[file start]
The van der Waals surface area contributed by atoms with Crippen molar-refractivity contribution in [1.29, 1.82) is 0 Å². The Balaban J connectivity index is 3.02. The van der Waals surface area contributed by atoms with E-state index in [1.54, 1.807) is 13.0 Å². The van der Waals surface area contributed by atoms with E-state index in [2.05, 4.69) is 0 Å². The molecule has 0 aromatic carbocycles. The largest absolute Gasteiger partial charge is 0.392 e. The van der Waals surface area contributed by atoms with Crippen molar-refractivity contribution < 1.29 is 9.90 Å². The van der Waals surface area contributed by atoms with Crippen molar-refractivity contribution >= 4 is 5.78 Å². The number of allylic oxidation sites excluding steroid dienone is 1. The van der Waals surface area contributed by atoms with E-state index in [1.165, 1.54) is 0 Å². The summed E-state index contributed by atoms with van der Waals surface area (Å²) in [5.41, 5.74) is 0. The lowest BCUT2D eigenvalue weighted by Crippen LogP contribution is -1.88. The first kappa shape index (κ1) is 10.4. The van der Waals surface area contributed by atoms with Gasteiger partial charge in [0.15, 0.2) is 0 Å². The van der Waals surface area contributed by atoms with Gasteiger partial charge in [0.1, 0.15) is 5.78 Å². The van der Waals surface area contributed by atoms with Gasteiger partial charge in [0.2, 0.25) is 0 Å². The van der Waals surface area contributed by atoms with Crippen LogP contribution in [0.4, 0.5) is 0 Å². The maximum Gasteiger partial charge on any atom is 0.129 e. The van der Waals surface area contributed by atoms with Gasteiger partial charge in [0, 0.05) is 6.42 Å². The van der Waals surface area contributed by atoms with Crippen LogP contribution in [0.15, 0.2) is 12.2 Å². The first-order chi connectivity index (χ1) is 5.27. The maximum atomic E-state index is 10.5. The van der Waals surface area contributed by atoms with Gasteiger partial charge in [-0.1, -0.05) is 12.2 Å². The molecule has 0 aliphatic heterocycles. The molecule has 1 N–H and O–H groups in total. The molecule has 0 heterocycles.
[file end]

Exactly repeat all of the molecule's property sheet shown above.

The van der Waals surface area contributed by atoms with Crippen molar-refractivity contribution in [1.29, 1.82) is 0 Å². The Balaban J connectivity index is 3.02. The van der Waals surface area contributed by atoms with E-state index in [1.54, 1.807) is 13.0 Å². The van der Waals surface area contributed by atoms with E-state index in [2.05, 4.69) is 0 Å². The molecule has 0 aromatic carbocycles. The largest absolute Gasteiger partial charge is 0.392 e. The van der Waals surface area contributed by atoms with Crippen molar-refractivity contribution < 1.29 is 9.90 Å². The van der Waals surface area contributed by atoms with Crippen molar-refractivity contribution >= 4 is 5.78 Å². The number of allylic oxidation sites excluding steroid dienone is 1. The van der Waals surface area contributed by atoms with E-state index in [1.165, 1.54) is 0 Å². The summed E-state index contributed by atoms with van der Waals surface area (Å²) in [5.41, 5.74) is 0. The lowest BCUT2D eigenvalue weighted by Crippen LogP contribution is -1.88. The first kappa shape index (κ1) is 10.4. The van der Waals surface area contributed by atoms with Gasteiger partial charge in [0.15, 0.2) is 0 Å². The van der Waals surface area contributed by atoms with Gasteiger partial charge in [0.1, 0.15) is 5.78 Å². The van der Waals surface area contributed by atoms with Gasteiger partial charge in [0.2, 0.25) is 0 Å². The van der Waals surface area contributed by atoms with Crippen LogP contribution in [0.4, 0.5) is 0 Å². The maximum Gasteiger partial charge on any atom is 0.129 e. The van der Waals surface area contributed by atoms with Gasteiger partial charge in [0, 0.05) is 6.42 Å². The van der Waals surface area contributed by atoms with Crippen LogP contribution in [0.15, 0.2) is 12.2 Å². The first-order chi connectivity index (χ1) is 5.27. The maximum atomic E-state index is 10.5. The van der Waals surface area contributed by atoms with Gasteiger partial charge in [-0.1, -0.05) is 12.2 Å². The molecule has 0 aliphatic heterocycles. The molecule has 1 N–H and O–H groups in total. The molecule has 0 heterocycles.